The two form an unexpected friendship. They're several generations apart (and miles apart, class-wise). Deborah is bitter, brilliant and hurting, at times borderline abusive to her staff, and Ava is just doing the best she can, occasionally making massive mistakes along the way. A drunken email at the end of Season 1 almost ended her work with Deborah — and maybe her work in general — forever.
It's not only that bisexuals feel invisible, but are often and increasingly the target of violence.
But these are just mistakes. This is not the tricksy bisexual cliché. Deborah certainly makes her mistakes too. And importantly, Ava owns up to her errors. She remedies them the best she can: ditching her smart phone for a flip phone so she can't email drunkenly, and giving up drinking (at least when she's not on a cruise).
This is a complex, engaging characterization of a person who just happens to be bi. It's a fact of her but not the only fact. But by even dramatizing it at all, "Hacks" is rare.
Jean Smart and Hannah Einbinder in "Hacks" (Karen Ballard/HBO Max)In Season 2, while her boss is painting her nails before she goes out, Ava talks candidly about being bi, and asks Deborah, after she's been disappointed by yet another man, if she ever questioned her own sexuality. Deborah says she sometimes wished she was gay because it would have been easier than being with men. But Ava grows thoughtful and says, "But it wouldn't have actually been, right? To be queer when you grew up?"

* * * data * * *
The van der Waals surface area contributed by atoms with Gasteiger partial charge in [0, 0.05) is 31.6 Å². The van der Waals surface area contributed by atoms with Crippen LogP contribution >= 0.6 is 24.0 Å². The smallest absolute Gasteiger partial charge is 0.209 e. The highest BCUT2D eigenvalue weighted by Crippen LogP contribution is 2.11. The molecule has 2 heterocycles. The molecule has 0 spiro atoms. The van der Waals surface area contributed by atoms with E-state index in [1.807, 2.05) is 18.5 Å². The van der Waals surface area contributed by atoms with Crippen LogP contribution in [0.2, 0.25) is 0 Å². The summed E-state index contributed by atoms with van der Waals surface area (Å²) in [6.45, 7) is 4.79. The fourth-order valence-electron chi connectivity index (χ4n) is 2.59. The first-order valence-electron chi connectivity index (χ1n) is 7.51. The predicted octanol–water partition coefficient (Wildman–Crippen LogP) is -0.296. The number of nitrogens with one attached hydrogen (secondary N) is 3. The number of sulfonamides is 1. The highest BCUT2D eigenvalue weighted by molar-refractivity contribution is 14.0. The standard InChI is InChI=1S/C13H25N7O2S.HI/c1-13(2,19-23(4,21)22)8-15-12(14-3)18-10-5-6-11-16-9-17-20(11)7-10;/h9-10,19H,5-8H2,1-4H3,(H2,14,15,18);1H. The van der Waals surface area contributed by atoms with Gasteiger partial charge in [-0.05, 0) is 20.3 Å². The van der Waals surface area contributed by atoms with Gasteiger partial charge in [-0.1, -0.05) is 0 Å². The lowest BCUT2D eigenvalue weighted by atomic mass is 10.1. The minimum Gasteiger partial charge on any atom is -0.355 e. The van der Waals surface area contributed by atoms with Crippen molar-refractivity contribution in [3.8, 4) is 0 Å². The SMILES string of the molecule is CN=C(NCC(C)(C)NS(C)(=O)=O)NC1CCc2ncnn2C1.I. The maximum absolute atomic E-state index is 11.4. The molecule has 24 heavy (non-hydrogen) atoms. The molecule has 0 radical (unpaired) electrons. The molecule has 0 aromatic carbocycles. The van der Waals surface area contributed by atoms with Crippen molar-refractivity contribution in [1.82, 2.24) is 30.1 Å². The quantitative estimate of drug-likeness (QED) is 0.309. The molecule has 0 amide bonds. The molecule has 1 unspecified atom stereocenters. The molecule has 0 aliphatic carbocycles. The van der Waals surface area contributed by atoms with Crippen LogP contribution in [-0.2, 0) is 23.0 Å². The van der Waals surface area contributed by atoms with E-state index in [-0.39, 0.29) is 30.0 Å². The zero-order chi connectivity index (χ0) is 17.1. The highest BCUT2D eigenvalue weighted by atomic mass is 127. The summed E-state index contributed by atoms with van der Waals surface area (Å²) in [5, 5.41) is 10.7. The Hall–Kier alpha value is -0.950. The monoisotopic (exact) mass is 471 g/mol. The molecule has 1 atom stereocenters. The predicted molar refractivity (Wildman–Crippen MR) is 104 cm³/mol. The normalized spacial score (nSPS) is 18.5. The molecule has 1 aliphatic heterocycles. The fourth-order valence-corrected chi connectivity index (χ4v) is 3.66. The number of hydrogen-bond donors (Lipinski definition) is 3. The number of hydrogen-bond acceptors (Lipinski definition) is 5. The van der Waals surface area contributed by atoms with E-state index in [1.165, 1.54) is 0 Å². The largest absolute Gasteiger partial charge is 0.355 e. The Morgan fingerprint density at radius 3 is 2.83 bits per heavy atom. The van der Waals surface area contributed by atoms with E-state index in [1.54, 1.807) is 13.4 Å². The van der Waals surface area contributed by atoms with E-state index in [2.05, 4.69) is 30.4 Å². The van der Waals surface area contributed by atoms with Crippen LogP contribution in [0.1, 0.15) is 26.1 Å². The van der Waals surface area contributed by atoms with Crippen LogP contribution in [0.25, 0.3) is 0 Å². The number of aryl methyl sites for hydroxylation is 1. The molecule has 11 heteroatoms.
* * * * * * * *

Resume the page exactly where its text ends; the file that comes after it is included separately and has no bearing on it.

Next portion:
Deborah, who survived decades of sexual harassment and saw many of her female contemporaries leave the art forever, says: "In my day, there were two options. You liked one, or you liked the other."
But Ava quietly persists: "I just think there's room for more nuance. Like, not every queer person feels like they arrive into existence with an attraction to like, a specific type of person, and that's OK too. Your sexuality isn't a choice but whether or not you examine it, I think, is."
The scene is long, intimate and real – and possibly the best explanation of sexuality since David Rose discussed his sexuality with Stevie Budd on "Schitt's Creek" using varietals of wine: "I like the wine, and not the label."
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With the fate of a third season of "Hacks," uncertain, will we lose another accurate, nuanced and desperately needed bi character on TV? It's an urgent question. It's not only that bisexuals feel invisible, but are often and increasingly the target of violence. According to CDC, 60% of bisexual women have experienced rape, physical violence or intimate partner stalking. That's much higher than the rates of violence faced by straight women, lesbians, or straight or queer men.
We need Ava more than ever. As Einbinder told The Advocate: "I think if I had seen more images of bisexual characters, it would have been easier. It would have been more clear. My journey wouldn't have taken me so long."